Department of Anthropology, Texas State University, San Marcos
Thursday All day, Plaza Level
St. George’s Caye is remembered in Belizean history not only for the pivotal role it played in securing independence from Spain in the late 1700s, but also because it informally acted as the first capital of the nation. Over 200 years later, very little is known about the small group of buccaneers-turned-logwood cutters that inhabited the caye during the 18th and 19th centuries. The St. George’s Caye Archaeological Project was initiated in 2009 with the goal of uncovering information regarding early settlers’ lives.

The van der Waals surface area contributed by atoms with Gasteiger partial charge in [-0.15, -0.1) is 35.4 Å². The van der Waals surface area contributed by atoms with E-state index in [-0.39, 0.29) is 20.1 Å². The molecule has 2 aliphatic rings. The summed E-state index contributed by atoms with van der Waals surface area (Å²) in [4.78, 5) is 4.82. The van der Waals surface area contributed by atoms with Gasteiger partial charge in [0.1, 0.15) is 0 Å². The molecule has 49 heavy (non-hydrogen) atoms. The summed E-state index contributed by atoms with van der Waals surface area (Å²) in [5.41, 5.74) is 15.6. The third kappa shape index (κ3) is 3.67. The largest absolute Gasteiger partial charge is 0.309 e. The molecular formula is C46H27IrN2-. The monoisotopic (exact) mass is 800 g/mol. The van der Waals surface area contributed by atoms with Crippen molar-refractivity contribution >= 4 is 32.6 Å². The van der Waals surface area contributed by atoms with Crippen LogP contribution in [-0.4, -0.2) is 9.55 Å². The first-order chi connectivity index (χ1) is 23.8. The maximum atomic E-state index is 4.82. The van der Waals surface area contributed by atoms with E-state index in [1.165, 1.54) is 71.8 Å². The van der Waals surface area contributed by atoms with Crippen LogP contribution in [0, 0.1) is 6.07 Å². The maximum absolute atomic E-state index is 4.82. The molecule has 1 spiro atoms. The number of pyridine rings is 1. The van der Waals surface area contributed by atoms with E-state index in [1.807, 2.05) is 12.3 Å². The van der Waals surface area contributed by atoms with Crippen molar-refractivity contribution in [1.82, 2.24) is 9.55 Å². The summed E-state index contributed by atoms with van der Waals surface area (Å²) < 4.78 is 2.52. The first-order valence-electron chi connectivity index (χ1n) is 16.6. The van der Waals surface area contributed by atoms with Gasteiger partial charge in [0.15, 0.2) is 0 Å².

St. George’s Caye Cemetery is dated to approximately the 18th century and the 2011 excavations recovered 18 individuals. Thirteen of the burials excavated contained one individual each, while an additional four burials were partially commingled, either by natural forces or human intent. Skeletal preservation of the site was impressive and most burials included elements of both the appendicular and axial skeleton. Sex and age estimates for individuals were based on morphological and metric analyses. Individual age-at-death estimates range from sub-adult to older adult, with middle adults being the most widely represented at 50.0%. Additionally, 46.7% of the adult sample was estimated as male, 13.3% as female, and the remaining 40.0% were indeterminate. The high percentage of indeterminate and male estimations coupled with the low percentage of females could indicate low levels of sexual dimorphism among the sample. Hypoplasia was evident in 92.3% of individuals with adhering dentition. Associated artifacts included coconut-shell buttons, a candle snuffer, a silver coin, and a metal coffin plate containing identifying information.